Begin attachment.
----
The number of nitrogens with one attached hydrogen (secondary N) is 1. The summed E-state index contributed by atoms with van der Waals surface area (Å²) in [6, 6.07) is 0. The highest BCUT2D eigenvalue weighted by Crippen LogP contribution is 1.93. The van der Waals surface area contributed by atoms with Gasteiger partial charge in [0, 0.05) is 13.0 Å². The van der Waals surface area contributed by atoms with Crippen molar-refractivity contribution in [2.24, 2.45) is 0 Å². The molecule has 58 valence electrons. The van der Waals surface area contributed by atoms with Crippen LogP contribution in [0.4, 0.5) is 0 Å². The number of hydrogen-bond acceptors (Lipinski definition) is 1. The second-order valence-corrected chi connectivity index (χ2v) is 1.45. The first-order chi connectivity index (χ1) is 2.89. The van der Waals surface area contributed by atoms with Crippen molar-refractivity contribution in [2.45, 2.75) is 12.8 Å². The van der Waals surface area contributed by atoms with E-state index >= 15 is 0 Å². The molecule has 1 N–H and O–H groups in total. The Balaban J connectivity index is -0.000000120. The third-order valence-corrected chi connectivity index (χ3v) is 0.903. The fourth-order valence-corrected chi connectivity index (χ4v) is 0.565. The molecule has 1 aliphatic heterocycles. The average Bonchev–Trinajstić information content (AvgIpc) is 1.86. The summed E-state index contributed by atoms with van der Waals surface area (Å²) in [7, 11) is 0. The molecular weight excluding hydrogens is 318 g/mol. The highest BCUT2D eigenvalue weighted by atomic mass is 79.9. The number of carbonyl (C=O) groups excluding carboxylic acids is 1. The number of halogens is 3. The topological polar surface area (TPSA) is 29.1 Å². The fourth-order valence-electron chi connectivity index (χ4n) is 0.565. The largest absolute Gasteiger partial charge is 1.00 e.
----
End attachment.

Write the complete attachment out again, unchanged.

The number of nitrogens with one attached hydrogen (secondary N) is 1. The summed E-state index contributed by atoms with van der Waals surface area (Å²) in [6, 6.07) is 0. The highest BCUT2D eigenvalue weighted by Crippen LogP contribution is 1.93. The van der Waals surface area contributed by atoms with Gasteiger partial charge in [0, 0.05) is 13.0 Å². The van der Waals surface area contributed by atoms with Crippen molar-refractivity contribution in [2.24, 2.45) is 0 Å². The molecule has 58 valence electrons. The van der Waals surface area contributed by atoms with Crippen LogP contribution in [0.4, 0.5) is 0 Å². The number of hydrogen-bond acceptors (Lipinski definition) is 1. The second-order valence-corrected chi connectivity index (χ2v) is 1.45. The first-order chi connectivity index (χ1) is 2.89. The van der Waals surface area contributed by atoms with Crippen molar-refractivity contribution in [2.45, 2.75) is 12.8 Å². The van der Waals surface area contributed by atoms with E-state index >= 15 is 0 Å². The molecule has 1 N–H and O–H groups in total. The Balaban J connectivity index is -0.000000120. The third-order valence-corrected chi connectivity index (χ3v) is 0.903. The fourth-order valence-corrected chi connectivity index (χ4v) is 0.565. The molecule has 1 aliphatic heterocycles. The average Bonchev–Trinajstić information content (AvgIpc) is 1.86. The summed E-state index contributed by atoms with van der Waals surface area (Å²) in [7, 11) is 0. The molecular weight excluding hydrogens is 318 g/mol. The highest BCUT2D eigenvalue weighted by atomic mass is 79.9. The number of carbonyl (C=O) groups excluding carboxylic acids is 1. The number of halogens is 3. The topological polar surface area (TPSA) is 29.1 Å². The fourth-order valence-electron chi connectivity index (χ4n) is 0.565. The largest absolute Gasteiger partial charge is 1.00 e.